Raynaud’s syndrome: What is condition as common as hayfever, that turns fingers BLUE?

Raynaud’s is caused by blood flow becoming blocked when in cold temperatures, or when anxious or stressed.

The affected body parts can change colour from red, to white, and the to blue, because not enough blood is reaching the areas.

Symptoms can last from a few minutes, up to several hours, according to the NHS.

But, the condition could be treated with a number of natural foods, including bananas, ginger and seafood.

“The onset of autumn and winter can be a challenging time for those suffering with Raynaud’s phenomenon,” said allcures.com’s Superintendent Pharmacist, Jagdeesh Cheema.

He told Express.co.uk: “It can be very uncomfortable, painful, and make everyday tasks like writing or buttoning up a coat difficult.”

The condition occurs due to over-sensitive blood vessels, and there are two forms of the condition.

In Primary Raynaud’s, patients’ blood supply is interrupted to the extremities - mainly the fingers and toes, but it can also affect the nose, ears and nipples.

It leaves them feeling numb and tingly, and causes them to change colour. When they warm up again, it can cause a stinging or throbbing pain.

Cheema said: “Secondary Raynaud’s is usually caused by another underlying condition such as an autoimmune disease, like scleroderma or lupus, that causes the blood vessels to overreact. This usually needs a little more monitoring."

Secondary Raynaud’s carries a higher risk of complications. Although rare, it could lead to ulcers, scarring, and even tissue death.

About 10 million people are living with Raynaud’s in the UK, it’s been estimated.

Roughly 10 per cent of the global population have the condition, and even eating or touching cold food and drinks could trigger symptoms.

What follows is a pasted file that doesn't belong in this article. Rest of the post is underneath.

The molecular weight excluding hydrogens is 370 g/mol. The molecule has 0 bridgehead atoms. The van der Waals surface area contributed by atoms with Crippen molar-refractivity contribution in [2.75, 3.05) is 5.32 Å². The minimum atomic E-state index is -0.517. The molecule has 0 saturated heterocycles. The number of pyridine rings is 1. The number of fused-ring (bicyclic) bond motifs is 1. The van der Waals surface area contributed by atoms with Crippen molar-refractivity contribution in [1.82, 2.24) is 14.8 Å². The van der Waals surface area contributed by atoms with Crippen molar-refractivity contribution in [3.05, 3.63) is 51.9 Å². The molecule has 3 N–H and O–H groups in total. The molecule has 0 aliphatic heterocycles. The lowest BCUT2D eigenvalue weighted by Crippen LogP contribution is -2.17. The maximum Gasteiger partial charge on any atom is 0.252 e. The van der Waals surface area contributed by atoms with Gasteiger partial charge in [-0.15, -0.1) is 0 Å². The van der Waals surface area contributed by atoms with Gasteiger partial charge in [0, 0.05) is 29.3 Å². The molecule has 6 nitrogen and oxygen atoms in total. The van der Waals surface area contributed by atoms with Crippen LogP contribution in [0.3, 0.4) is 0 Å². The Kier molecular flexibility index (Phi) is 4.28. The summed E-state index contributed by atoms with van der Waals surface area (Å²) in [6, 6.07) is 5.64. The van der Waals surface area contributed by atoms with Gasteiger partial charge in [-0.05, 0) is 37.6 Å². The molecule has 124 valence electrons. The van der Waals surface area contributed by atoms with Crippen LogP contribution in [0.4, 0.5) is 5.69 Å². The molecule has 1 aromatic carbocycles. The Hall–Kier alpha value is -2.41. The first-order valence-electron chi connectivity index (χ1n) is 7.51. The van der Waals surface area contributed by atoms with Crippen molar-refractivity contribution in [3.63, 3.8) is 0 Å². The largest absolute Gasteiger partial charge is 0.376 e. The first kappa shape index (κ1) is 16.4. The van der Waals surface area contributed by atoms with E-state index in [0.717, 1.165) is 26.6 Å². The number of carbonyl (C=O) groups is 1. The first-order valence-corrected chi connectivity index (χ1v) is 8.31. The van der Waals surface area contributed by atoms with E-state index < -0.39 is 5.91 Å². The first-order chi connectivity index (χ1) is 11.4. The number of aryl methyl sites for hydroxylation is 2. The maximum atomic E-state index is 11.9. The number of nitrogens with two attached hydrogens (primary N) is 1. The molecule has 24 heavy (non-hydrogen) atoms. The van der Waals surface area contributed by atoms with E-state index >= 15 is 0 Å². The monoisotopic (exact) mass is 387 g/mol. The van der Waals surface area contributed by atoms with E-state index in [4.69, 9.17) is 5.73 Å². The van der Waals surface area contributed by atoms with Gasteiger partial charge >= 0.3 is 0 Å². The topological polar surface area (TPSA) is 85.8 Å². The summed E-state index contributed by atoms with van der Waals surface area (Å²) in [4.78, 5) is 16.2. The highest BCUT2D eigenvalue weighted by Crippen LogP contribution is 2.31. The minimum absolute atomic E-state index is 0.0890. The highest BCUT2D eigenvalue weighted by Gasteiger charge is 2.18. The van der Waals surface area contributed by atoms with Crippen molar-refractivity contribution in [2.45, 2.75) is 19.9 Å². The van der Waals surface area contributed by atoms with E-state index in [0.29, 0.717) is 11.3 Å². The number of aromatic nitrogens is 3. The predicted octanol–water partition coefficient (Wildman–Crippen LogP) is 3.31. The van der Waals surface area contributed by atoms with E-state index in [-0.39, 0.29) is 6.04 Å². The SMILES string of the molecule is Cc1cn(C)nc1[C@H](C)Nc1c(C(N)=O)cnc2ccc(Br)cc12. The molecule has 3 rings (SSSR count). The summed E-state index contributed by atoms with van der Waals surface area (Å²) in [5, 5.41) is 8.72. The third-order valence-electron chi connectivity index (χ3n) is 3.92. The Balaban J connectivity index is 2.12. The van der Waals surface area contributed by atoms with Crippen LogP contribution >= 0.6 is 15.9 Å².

“The first step is being able to identify the condition, so if you notice any over sensitivity to the drop in temperature over the autumn and winter months, then book an appointment with your GP to get a proper diagnosis,” Cheema added.

In most cases, the condition can be treated by avoiding the cold, wearing gloves and using relaxation techniques when feeling stressed.

Adding extra potassium to your diet could improve symptoms, it’s been claimed. The mineral controls fluid balance in the body, and helps to dilate blood vessels and arteries. So, eating potassium-rich foods, including bananas, could help the condition.

Ginger could also help to treat Raynaud’s by improving blood circulation in the body.

Foods rich in vitamin E helps to reinforce blood vessel walls, so oxygen and blood can move throughout the body easily. Avocado, leafy green vegetables and seafood are all packed full of vitamin E.

Meanwhile, for a more herbal approach to treating the condition, Padma Circosan supplements are made up of 21 plant and mineral ingredients to combat the symptoms of Raynaud’s.

It includes polyphenols, bioflavonoids and essential oils, and has anti-inflammatory and circulation-stimulating effects, the manufacturer claimed.



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